IRS policy toward back taxes and tax liens in place for fiscal year 2011 may help lighten the tax load for many Americans. Plans to review the program success next year will determine whether or not these changes remain in effect.
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IRS Softens Rules For Federal Tax Liens

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IRS policy toward back taxes and tax liens in place for fiscal year 2011 may help lighten the tax load for many Americans. Plans to review the program success next year will determine whether or not these changes remain in effect.

INCREASED LIEN THRESHOLDS

A federal tax lien gives the IRS legal rights to a taxpayer's property for the amount of unpaid tax owed. The indebted taxpayer must file a Notice of Federal Tax Lien to claim federal government priority rights over your belongings, before other creditors.

An IRS proposed higher dollar amount owed in unpaid taxes in order for tax liens to be placed on property holdings is designed to keep pace with inflation. It will also benefit both taxpayers and the tax system, helping people stay current with their tax information and leading to smart money management, and allowing the tax system less lien management.

Military service members should beware that liens and back taxes which may affect your credit rating and your military status.

DIRECT DEBIT FOR LIEN PAYMENTS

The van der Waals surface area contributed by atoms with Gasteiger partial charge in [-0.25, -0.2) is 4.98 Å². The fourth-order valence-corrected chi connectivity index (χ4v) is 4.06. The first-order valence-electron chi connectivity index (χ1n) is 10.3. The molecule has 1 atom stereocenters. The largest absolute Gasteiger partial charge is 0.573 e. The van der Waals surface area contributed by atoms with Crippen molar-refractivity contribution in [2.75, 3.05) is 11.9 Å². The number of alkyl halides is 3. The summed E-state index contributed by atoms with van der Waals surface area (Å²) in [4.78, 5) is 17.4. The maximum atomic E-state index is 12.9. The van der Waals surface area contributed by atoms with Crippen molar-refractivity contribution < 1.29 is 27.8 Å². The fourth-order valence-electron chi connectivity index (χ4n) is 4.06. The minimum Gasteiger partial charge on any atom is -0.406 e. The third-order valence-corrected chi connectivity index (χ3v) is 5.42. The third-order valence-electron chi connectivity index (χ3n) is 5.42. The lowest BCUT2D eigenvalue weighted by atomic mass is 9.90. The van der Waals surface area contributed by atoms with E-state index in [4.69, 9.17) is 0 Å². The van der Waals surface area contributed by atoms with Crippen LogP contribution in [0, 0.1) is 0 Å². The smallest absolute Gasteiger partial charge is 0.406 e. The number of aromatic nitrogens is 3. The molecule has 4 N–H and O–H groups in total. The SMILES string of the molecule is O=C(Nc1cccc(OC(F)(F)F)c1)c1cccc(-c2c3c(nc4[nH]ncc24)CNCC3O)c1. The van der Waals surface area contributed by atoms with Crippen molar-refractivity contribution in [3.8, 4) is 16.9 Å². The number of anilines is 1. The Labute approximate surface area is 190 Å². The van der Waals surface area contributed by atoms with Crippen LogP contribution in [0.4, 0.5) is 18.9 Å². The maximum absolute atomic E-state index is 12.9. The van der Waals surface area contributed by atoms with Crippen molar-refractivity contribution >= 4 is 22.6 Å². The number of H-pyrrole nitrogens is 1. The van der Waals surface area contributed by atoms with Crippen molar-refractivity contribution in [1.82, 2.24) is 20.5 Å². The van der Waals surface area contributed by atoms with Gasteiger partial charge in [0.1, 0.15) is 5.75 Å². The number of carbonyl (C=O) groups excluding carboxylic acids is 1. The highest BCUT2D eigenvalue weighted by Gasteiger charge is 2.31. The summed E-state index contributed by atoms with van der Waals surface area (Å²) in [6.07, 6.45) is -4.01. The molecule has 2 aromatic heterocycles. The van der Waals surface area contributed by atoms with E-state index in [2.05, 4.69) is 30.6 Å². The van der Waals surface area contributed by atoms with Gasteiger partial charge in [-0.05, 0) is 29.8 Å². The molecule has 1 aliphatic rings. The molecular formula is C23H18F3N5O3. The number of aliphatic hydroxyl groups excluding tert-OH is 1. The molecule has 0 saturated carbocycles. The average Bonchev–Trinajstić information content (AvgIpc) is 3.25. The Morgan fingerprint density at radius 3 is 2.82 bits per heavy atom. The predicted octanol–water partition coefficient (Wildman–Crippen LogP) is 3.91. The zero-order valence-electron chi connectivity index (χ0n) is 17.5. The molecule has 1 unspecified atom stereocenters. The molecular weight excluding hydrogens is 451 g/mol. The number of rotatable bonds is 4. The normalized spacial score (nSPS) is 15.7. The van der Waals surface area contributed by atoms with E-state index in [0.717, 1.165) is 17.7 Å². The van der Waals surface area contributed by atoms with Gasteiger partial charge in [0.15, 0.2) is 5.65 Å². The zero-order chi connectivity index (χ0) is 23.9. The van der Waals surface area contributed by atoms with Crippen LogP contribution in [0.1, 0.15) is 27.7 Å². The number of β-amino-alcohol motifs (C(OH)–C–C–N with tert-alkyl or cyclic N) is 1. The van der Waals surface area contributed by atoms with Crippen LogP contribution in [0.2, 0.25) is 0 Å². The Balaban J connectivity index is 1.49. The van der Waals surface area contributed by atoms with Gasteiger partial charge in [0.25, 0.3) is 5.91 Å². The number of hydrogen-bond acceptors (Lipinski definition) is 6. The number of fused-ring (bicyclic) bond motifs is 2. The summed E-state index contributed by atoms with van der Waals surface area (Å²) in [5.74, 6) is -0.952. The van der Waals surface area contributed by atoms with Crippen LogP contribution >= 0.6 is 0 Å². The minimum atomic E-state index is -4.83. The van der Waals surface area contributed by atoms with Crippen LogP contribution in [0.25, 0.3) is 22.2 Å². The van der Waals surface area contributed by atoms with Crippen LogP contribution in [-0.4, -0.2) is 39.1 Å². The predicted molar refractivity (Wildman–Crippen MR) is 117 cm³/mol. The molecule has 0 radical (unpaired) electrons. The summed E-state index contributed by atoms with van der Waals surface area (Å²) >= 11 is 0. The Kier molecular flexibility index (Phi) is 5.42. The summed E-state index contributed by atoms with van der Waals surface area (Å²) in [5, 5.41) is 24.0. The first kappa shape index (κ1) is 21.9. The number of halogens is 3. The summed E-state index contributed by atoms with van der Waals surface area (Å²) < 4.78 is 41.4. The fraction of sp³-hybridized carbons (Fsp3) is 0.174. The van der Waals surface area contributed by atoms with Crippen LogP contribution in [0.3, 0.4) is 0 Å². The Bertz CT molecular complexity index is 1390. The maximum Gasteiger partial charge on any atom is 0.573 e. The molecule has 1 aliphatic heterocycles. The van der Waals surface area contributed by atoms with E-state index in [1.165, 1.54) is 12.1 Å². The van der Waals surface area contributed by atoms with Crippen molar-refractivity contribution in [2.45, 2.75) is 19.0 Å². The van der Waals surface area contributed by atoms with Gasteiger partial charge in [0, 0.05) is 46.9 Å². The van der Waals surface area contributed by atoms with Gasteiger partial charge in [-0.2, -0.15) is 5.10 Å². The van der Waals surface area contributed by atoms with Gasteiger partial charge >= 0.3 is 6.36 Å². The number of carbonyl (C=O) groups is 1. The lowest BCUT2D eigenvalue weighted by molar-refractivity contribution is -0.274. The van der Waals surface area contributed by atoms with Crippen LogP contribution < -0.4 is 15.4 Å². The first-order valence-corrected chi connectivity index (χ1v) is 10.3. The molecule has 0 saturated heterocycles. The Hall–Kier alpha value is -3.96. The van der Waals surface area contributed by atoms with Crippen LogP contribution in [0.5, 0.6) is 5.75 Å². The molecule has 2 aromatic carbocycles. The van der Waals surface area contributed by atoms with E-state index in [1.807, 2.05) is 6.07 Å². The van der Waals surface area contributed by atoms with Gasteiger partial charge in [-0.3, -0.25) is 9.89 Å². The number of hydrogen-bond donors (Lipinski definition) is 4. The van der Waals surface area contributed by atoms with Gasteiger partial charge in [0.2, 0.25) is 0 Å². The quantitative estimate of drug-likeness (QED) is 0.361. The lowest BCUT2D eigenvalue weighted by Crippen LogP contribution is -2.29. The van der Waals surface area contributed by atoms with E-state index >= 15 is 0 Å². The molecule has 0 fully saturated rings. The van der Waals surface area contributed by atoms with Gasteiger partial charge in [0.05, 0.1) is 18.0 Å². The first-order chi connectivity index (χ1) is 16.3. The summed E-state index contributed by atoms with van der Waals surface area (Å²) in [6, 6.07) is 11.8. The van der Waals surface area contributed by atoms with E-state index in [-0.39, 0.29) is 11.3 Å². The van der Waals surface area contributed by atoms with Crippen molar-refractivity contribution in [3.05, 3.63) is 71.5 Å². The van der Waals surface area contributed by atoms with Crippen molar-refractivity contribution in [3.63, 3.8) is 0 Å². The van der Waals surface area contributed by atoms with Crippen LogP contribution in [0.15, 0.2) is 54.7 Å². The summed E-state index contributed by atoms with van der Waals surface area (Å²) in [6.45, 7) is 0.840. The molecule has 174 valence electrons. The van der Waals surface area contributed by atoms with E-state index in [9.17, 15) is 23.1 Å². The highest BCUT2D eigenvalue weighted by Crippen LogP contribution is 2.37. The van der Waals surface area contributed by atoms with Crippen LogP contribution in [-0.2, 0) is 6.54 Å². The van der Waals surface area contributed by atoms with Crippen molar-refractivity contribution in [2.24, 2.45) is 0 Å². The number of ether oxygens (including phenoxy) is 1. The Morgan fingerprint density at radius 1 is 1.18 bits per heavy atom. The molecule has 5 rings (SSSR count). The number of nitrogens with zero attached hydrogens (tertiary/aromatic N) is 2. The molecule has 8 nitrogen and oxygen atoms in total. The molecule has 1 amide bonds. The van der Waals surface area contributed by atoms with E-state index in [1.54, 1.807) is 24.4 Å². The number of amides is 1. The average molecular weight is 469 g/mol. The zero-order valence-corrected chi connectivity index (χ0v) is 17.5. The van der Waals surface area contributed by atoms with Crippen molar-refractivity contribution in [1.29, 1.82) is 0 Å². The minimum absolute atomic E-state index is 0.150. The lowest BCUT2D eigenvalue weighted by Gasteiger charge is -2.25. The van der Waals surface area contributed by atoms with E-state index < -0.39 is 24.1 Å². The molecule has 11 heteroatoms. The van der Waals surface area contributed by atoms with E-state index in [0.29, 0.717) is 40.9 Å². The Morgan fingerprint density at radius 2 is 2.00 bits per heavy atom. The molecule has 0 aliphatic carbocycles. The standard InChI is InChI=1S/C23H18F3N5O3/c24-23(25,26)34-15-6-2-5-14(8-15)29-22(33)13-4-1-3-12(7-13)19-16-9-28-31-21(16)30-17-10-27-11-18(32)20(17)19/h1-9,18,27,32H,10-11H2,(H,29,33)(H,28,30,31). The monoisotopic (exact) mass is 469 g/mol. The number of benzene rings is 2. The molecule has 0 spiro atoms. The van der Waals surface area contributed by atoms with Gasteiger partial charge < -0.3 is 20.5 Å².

The IRS is also opening Direct Debit Installment Agreement (DDIA) to eligible taxpayers, to encourage on time lien debt payments. Late payments also affect your credit rating and should be avoided.

Direct Debit Installment Agreement may be used after a trial period that demonstrates that direct debit payments will be honored. Eligible taxpayers can use the Online Payment Agreement application on IRS.gov to set-up DDIA.

OFFER IN COMPROMISE EXPANDED

An offer-in-compromise is an agreement between a taxpayer and the IRS that settles the taxpayer's tax liabilities for less than the full amount owed. Usually Offer in Compromise (OIC) is not accepted if the liability can be paid in full, based on the taxpayer's income and assets.

The IRS is also expanding a new streamlined OIC program allowing taxpayers with annual incomes up to $100,000 to participate. Participants must also have tax liability under $50,000, raised from the previous limit of $25,000 or less.

Of course the best plan is to pay your taxes, on time and in full, and avoid liens and payment agreements. If you need help paying your military taxes, ask your Commanding Officer for the free tax planning and tax payment support available on base.



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